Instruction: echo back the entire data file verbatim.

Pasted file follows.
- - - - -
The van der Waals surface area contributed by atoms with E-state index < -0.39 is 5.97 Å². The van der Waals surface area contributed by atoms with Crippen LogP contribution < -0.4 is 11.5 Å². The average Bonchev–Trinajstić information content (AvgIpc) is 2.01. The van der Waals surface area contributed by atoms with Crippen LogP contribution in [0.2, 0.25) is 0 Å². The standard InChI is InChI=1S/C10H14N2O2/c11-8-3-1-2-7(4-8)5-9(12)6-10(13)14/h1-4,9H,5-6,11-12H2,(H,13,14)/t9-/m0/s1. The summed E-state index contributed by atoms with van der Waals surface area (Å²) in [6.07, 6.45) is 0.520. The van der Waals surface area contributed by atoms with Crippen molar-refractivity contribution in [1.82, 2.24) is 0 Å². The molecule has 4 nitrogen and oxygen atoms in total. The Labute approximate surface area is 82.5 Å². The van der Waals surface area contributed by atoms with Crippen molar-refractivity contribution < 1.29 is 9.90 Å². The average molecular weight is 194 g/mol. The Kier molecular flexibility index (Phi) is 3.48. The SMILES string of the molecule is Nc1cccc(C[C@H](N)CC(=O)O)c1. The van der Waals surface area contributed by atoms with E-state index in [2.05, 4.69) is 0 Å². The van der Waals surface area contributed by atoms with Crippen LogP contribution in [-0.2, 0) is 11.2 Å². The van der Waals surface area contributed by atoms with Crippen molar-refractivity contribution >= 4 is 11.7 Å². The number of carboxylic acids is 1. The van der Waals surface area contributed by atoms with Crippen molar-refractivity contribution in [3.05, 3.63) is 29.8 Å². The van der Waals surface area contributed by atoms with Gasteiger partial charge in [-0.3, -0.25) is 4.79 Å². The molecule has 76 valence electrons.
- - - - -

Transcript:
The van der Waals surface area contributed by atoms with E-state index < -0.39 is 5.97 Å². The van der Waals surface area contributed by atoms with Crippen LogP contribution < -0.4 is 11.5 Å². The average Bonchev–Trinajstić information content (AvgIpc) is 2.01. The van der Waals surface area contributed by atoms with Crippen LogP contribution in [0.2, 0.25) is 0 Å². The standard InChI is InChI=1S/C10H14N2O2/c11-8-3-1-2-7(4-8)5-9(12)6-10(13)14/h1-4,9H,5-6,11-12H2,(H,13,14)/t9-/m0/s1. The summed E-state index contributed by atoms with van der Waals surface area (Å²) in [6.07, 6.45) is 0.520. The van der Waals surface area contributed by atoms with Crippen molar-refractivity contribution in [1.82, 2.24) is 0 Å². The molecule has 4 nitrogen and oxygen atoms in total. The Labute approximate surface area is 82.5 Å². The van der Waals surface area contributed by atoms with Crippen molar-refractivity contribution < 1.29 is 9.90 Å². The average molecular weight is 194 g/mol. The Kier molecular flexibility index (Phi) is 3.48. The SMILES string of the molecule is Nc1cccc(C[C@H](N)CC(=O)O)c1. The van der Waals surface area contributed by atoms with E-state index in [2.05, 4.69) is 0 Å². The van der Waals surface area contributed by atoms with Crippen LogP contribution in [-0.2, 0) is 11.2 Å². The van der Waals surface area contributed by atoms with Crippen molar-refractivity contribution >= 4 is 11.7 Å². The number of carboxylic acids is 1. The van der Waals surface area contributed by atoms with Crippen molar-refractivity contribution in [3.05, 3.63) is 29.8 Å². The van der Waals surface area contributed by atoms with Gasteiger partial charge in [-0.3, -0.25) is 4.79 Å². The molecule has 76 valence electrons.